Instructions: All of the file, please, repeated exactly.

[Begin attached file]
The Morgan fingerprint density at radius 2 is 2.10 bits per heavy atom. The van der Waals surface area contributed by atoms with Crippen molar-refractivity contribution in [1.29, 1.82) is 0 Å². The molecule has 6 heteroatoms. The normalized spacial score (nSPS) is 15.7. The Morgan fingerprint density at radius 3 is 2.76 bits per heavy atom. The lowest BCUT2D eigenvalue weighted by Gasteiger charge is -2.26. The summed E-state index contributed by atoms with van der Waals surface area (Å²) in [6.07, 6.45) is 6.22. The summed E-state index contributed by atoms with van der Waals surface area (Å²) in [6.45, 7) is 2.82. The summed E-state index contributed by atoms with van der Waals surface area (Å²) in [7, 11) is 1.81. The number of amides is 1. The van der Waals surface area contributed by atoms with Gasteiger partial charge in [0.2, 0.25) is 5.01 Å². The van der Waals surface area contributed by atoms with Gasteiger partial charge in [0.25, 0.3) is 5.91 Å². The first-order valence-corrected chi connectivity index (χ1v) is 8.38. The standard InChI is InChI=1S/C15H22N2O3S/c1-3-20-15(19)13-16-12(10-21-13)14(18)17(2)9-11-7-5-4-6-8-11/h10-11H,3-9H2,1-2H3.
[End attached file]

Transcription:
The Morgan fingerprint density at radius 2 is 2.10 bits per heavy atom. The van der Waals surface area contributed by atoms with Crippen molar-refractivity contribution in [1.29, 1.82) is 0 Å². The molecule has 6 heteroatoms. The normalized spacial score (nSPS) is 15.7. The Morgan fingerprint density at radius 3 is 2.76 bits per heavy atom. The lowest BCUT2D eigenvalue weighted by Gasteiger charge is -2.26. The summed E-state index contributed by atoms with van der Waals surface area (Å²) in [6.07, 6.45) is 6.22. The summed E-state index contributed by atoms with van der Waals surface area (Å²) in [6.45, 7) is 2.82. The summed E-state index contributed by atoms with van der Waals surface area (Å²) in [7, 11) is 1.81. The number of amides is 1. The van der Waals surface area contributed by atoms with Gasteiger partial charge in [0.2, 0.25) is 5.01 Å². The van der Waals surface area contributed by atoms with Gasteiger partial charge in [0.25, 0.3) is 5.91 Å². The first-order valence-corrected chi connectivity index (χ1v) is 8.38. The standard InChI is InChI=1S/C15H22N2O3S/c1-3-20-15(19)13-16-12(10-21-13)14(18)17(2)9-11-7-5-4-6-8-11/h10-11H,3-9H2,1-2H3.